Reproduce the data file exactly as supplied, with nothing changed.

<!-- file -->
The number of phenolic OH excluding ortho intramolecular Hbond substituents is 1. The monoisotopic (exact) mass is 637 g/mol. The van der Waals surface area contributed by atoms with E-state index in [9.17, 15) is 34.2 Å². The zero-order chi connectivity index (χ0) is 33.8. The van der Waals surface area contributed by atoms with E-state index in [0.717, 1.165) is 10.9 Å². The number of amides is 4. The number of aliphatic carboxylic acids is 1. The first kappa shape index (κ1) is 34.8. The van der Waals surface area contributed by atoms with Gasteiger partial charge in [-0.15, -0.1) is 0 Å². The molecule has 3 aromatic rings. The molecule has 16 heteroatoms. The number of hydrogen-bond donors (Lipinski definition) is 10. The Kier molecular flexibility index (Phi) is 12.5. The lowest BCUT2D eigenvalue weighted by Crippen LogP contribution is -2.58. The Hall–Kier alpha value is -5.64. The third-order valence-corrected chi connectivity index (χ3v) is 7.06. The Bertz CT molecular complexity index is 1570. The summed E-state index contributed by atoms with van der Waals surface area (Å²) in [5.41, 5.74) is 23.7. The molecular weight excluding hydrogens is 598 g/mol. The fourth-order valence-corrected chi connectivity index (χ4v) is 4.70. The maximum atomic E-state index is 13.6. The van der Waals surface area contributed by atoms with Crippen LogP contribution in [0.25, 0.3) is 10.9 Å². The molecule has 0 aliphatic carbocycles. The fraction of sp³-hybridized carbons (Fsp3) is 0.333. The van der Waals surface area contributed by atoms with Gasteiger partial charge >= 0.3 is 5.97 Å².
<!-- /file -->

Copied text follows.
The number of phenolic OH excluding ortho intramolecular Hbond substituents is 1. The monoisotopic (exact) mass is 637 g/mol. The van der Waals surface area contributed by atoms with E-state index in [9.17, 15) is 34.2 Å². The zero-order chi connectivity index (χ0) is 33.8. The van der Waals surface area contributed by atoms with E-state index in [0.717, 1.165) is 10.9 Å². The number of amides is 4. The number of aliphatic carboxylic acids is 1. The first kappa shape index (κ1) is 34.8. The van der Waals surface area contributed by atoms with Gasteiger partial charge in [-0.15, -0.1) is 0 Å². The molecule has 3 aromatic rings. The molecule has 16 heteroatoms. The number of hydrogen-bond donors (Lipinski definition) is 10. The Kier molecular flexibility index (Phi) is 12.5. The lowest BCUT2D eigenvalue weighted by Crippen LogP contribution is -2.58. The Hall–Kier alpha value is -5.64. The third-order valence-corrected chi connectivity index (χ3v) is 7.06. The Bertz CT molecular complexity index is 1570. The summed E-state index contributed by atoms with van der Waals surface area (Å²) in [5.41, 5.74) is 23.7. The molecular weight excluding hydrogens is 598 g/mol. The fourth-order valence-corrected chi connectivity index (χ4v) is 4.70. The maximum atomic E-state index is 13.6. The van der Waals surface area contributed by atoms with Crippen LogP contribution in [0.25, 0.3) is 10.9 Å². The molecule has 0 aliphatic carbocycles. The fraction of sp³-hybridized carbons (Fsp3) is 0.333. The van der Waals surface area contributed by atoms with Gasteiger partial charge >= 0.3 is 5.97 Å².